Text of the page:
Jordan is set to reclaim full control of the areas of Baqura and Ghamr following the expiration of a 25-year lease to Israel, King Abdullah II confirmed on Sunday.
Speaking in Jordanian parliament, the monarch declared “the imposition of our full sovereignty over every inch of those lands.”
Ghamr and Baqura became part of Jordan after the country gained independence from Britain in 1946. They were later seized by Israel but eventually incorporated into a peace treaty between the two countries in 1994. The treaty included a long-term lease that would allow Israeli farmers to work in the area.
In addition to farming, Baqura has developed into a popular tourist site for Israelis and visitors from outside the region.
“Of course it’s a big loss,” local tourist official Adva Algarisi told the AFP news agency. “It’s close to the (Sea of Galilee), it’s close to other Christian places, holy places,” she said, noting the site also showed “how to live in peace with our neighbors.”
Peace treaty still in power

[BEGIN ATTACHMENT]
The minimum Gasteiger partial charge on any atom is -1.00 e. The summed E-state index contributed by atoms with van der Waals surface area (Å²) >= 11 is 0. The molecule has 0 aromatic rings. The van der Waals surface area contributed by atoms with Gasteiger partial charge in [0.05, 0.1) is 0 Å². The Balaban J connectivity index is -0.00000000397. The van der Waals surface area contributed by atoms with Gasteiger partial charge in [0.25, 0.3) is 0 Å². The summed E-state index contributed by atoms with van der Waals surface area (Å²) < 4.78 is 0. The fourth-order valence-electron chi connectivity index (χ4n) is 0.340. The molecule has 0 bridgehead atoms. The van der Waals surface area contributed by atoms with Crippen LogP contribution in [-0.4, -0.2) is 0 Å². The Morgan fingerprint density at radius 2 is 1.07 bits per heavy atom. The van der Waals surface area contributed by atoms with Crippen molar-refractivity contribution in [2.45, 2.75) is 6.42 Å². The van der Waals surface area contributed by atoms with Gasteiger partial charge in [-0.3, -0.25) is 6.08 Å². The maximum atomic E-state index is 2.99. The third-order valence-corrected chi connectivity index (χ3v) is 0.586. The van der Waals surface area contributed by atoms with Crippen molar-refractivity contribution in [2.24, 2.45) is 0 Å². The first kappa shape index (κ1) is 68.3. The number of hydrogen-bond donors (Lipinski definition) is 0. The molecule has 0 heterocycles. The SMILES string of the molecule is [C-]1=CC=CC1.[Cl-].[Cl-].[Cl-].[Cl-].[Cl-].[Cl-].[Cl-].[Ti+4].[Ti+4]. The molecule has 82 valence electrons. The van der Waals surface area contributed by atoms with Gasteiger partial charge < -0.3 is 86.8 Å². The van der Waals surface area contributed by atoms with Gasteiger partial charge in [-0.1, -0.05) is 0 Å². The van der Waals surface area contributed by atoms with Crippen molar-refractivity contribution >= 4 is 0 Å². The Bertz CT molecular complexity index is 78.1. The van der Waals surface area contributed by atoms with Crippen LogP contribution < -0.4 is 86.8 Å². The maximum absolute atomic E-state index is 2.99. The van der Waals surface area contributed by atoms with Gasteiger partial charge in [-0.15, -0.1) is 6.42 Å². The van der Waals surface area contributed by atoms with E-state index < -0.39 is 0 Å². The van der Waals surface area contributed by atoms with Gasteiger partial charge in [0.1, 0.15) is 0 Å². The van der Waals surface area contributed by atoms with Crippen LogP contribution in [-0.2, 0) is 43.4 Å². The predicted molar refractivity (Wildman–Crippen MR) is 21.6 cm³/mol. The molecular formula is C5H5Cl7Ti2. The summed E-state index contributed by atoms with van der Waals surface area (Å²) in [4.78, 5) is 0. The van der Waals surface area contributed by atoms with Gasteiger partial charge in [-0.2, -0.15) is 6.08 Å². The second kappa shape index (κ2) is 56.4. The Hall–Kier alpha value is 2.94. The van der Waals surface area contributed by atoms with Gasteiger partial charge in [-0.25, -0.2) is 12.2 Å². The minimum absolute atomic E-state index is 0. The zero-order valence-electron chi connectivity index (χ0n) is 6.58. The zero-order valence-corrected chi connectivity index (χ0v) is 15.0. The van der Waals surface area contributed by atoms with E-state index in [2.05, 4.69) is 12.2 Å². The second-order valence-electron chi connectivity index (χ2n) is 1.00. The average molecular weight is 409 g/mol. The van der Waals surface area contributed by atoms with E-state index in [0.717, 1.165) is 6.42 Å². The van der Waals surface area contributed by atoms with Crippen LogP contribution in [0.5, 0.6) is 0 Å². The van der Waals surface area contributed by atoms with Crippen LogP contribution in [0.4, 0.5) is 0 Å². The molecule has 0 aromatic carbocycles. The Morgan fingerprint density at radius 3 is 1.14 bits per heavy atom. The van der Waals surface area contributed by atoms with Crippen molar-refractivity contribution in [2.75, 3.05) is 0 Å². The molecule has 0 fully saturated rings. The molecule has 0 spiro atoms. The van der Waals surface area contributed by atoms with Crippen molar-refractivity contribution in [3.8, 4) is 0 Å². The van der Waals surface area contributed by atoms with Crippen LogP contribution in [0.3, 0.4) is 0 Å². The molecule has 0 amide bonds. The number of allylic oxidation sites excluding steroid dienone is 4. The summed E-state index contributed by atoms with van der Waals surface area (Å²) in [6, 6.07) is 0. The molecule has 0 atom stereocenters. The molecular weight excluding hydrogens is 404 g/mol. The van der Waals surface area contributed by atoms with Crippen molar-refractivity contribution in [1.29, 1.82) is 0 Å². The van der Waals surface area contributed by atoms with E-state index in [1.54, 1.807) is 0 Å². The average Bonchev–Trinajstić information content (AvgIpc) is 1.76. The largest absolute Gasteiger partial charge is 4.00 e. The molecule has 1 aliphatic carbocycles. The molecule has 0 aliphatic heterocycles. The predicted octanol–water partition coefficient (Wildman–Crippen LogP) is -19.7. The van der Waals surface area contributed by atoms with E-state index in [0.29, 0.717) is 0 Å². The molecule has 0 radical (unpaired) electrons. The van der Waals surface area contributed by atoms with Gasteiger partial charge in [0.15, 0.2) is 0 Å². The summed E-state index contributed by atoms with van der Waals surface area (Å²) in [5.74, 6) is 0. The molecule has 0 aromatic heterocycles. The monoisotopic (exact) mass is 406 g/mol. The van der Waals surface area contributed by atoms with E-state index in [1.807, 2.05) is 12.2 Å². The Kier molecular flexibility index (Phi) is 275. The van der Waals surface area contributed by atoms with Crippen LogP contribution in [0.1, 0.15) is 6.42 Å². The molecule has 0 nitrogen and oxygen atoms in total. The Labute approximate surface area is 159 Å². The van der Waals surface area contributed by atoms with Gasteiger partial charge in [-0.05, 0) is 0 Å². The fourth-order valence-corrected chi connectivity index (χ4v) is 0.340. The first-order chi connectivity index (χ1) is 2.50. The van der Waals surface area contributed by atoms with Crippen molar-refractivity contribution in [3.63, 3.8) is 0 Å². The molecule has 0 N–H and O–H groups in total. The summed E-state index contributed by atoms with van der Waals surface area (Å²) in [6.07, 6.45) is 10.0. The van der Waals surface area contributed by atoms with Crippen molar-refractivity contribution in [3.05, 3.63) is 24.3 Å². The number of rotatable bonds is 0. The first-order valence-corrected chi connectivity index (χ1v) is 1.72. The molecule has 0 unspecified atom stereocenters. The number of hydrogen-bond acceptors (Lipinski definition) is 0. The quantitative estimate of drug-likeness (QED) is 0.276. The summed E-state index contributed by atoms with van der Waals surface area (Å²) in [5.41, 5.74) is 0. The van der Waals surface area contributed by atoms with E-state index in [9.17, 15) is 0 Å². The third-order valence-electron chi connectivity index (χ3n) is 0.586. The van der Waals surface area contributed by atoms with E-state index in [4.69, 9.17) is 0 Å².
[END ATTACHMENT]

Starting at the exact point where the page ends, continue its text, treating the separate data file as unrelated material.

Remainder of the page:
The Israeli government on Sunday said it “regrets” Jordan’s decision to not prolong the lease. Israeli troops have already chained the gates that most farmers use to access Baqura, known as Naharayim in Hebrew, on Saturday afternoon.
Ownership rights of Israelis with property in this area are expected to be respected by Jordan, according to officials from both countries.
Both sides announced that the farmers would be allowed to work the land at Ghamr, known in Israel as Tzofar, until May 2020, allowing them to bring in this year’s harvest. However, Jordan said that Israeli nationals would need to enter with a visa through official border crossings.
Jordan and Israel would also continue to honor the terms of the 1994 peace treaty.
Jordan’s King Abdullah has faced pressure to pursue a tougher course on Israel, with critics viewing the lease as an Israeli “occupation.” At least half of Jordan’s population are believed to be Palestinian refugees or their descendants.
dj/stb (AP, dpa, AFP)
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